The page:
The Democratic Alliance (DA) believes the ANC’s alleged “internal squabbling” over whether or not South Africa should approach the International Monetary Fund (IMF) is jeopardising the country’s Covid-19 relief efforts.
“We should be getting funding wherever we can, especially if it is at the very low-interest rates that global financial institutions are now offering,” suggested the party in a statement released by its shadow minister for finance, Geordin Hill-Lewis.
According to Hill-Lewis, the government has very little money and urgently needs as much money as is available to fund the Covid-19 relief effort and to support the economy.
“To stop the government from approaching the IMF would be to put petty ideological objections above the urgent needs of the relief effort.
“Finance minister Tito Mboweni and President Cyril Ramaphosa should end this damaging squabbling and make it clear that South Africa needs urgent financial help and that there should be no objection to approaching the IMF,” he added.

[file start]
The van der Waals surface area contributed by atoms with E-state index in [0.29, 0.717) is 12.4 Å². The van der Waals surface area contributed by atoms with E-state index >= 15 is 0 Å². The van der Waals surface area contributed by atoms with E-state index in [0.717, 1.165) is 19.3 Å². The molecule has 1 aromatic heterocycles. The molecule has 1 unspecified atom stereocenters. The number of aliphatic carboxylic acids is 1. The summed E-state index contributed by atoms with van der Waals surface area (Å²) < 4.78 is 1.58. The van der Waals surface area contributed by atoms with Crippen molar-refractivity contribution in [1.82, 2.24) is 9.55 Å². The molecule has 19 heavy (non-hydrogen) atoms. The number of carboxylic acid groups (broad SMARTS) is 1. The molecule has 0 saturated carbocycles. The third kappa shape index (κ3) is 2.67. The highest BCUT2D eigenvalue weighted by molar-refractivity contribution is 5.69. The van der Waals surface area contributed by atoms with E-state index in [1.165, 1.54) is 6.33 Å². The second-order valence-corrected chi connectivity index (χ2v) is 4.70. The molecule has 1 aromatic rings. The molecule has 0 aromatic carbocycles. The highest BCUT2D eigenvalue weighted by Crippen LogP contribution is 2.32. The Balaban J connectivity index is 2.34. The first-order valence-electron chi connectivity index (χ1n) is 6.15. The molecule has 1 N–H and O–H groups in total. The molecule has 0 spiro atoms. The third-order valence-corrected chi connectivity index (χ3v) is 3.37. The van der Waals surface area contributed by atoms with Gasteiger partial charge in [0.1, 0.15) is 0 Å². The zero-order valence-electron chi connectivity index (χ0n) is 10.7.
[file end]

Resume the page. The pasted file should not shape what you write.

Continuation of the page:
The DA would like to see this money go towards protective gear for health care workers, medical equipment and the support of small businesses and employees who have lost their jobs.
Hill-Lewis also referred back to a joint letter written by Ace Magashule, Bheki Ntshalintshali and Solly Mapaila of the ANC, Cosatu and SACP respectively, and addressed to Ramaphosa, in which they allegedly rejected a Word Bank/IMF bailout and proposed what he calls “a ruinous interference in the South Africa Reserve Bank (SARB), a raid on pension funds and a state-led economic development model.”
The shadow MP argued the current economic crisis is evidence that the “Magashule-led radicals in the ANC have learnt nothing, and are intent on continuing a policy direction that has collapsed the economy and left the state all but impotent to respond in this time of crisis.”
He concluded by calling the contents of the letter a “repudiation of Rampahosa’s statement to Mboweni that ‘we now need to move more boldly on the structural reforms programme'”, and suggested that the country needs genuine economic reforms that are cognisant of our tenuous national debt position, unsustainable expenditure levels, and rising unemployment.